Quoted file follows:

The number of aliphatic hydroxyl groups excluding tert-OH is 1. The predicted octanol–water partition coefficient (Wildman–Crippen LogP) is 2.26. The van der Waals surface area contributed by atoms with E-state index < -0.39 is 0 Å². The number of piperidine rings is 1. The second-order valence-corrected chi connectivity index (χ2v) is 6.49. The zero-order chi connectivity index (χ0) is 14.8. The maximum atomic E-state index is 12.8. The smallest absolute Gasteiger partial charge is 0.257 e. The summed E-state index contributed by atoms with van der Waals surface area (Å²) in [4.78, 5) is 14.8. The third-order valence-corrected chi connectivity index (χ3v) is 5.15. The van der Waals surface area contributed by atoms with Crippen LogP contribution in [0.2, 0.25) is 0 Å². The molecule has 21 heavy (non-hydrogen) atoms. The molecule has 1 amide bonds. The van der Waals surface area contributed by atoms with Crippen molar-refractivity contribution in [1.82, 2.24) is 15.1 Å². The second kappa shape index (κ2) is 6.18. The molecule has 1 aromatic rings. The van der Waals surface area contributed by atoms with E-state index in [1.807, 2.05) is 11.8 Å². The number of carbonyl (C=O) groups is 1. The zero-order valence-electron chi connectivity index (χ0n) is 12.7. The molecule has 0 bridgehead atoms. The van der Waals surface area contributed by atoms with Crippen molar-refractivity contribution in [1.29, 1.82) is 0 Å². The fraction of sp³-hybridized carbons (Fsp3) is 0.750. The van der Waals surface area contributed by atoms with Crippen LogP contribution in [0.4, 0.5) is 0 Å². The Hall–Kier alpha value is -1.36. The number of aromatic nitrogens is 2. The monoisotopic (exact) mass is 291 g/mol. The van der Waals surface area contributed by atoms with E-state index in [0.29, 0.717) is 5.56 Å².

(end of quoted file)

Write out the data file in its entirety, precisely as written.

The number of aliphatic hydroxyl groups excluding tert-OH is 1. The predicted octanol–water partition coefficient (Wildman–Crippen LogP) is 2.26. The van der Waals surface area contributed by atoms with E-state index < -0.39 is 0 Å². The number of piperidine rings is 1. The second-order valence-corrected chi connectivity index (χ2v) is 6.49. The zero-order chi connectivity index (χ0) is 14.8. The maximum atomic E-state index is 12.8. The smallest absolute Gasteiger partial charge is 0.257 e. The summed E-state index contributed by atoms with van der Waals surface area (Å²) in [4.78, 5) is 14.8. The third-order valence-corrected chi connectivity index (χ3v) is 5.15. The van der Waals surface area contributed by atoms with Crippen LogP contribution in [0.2, 0.25) is 0 Å². The molecule has 21 heavy (non-hydrogen) atoms. The molecule has 1 amide bonds. The van der Waals surface area contributed by atoms with Crippen molar-refractivity contribution in [1.82, 2.24) is 15.1 Å². The second kappa shape index (κ2) is 6.18. The molecule has 1 aromatic rings. The van der Waals surface area contributed by atoms with E-state index in [1.807, 2.05) is 11.8 Å². The number of carbonyl (C=O) groups is 1. The zero-order valence-electron chi connectivity index (χ0n) is 12.7. The molecule has 0 bridgehead atoms. The van der Waals surface area contributed by atoms with Crippen molar-refractivity contribution in [1.29, 1.82) is 0 Å². The fraction of sp³-hybridized carbons (Fsp3) is 0.750. The van der Waals surface area contributed by atoms with Crippen LogP contribution in [0.4, 0.5) is 0 Å². The Hall–Kier alpha value is -1.36. The number of aromatic nitrogens is 2. The monoisotopic (exact) mass is 291 g/mol. The van der Waals surface area contributed by atoms with E-state index in [0.29, 0.717) is 5.56 Å².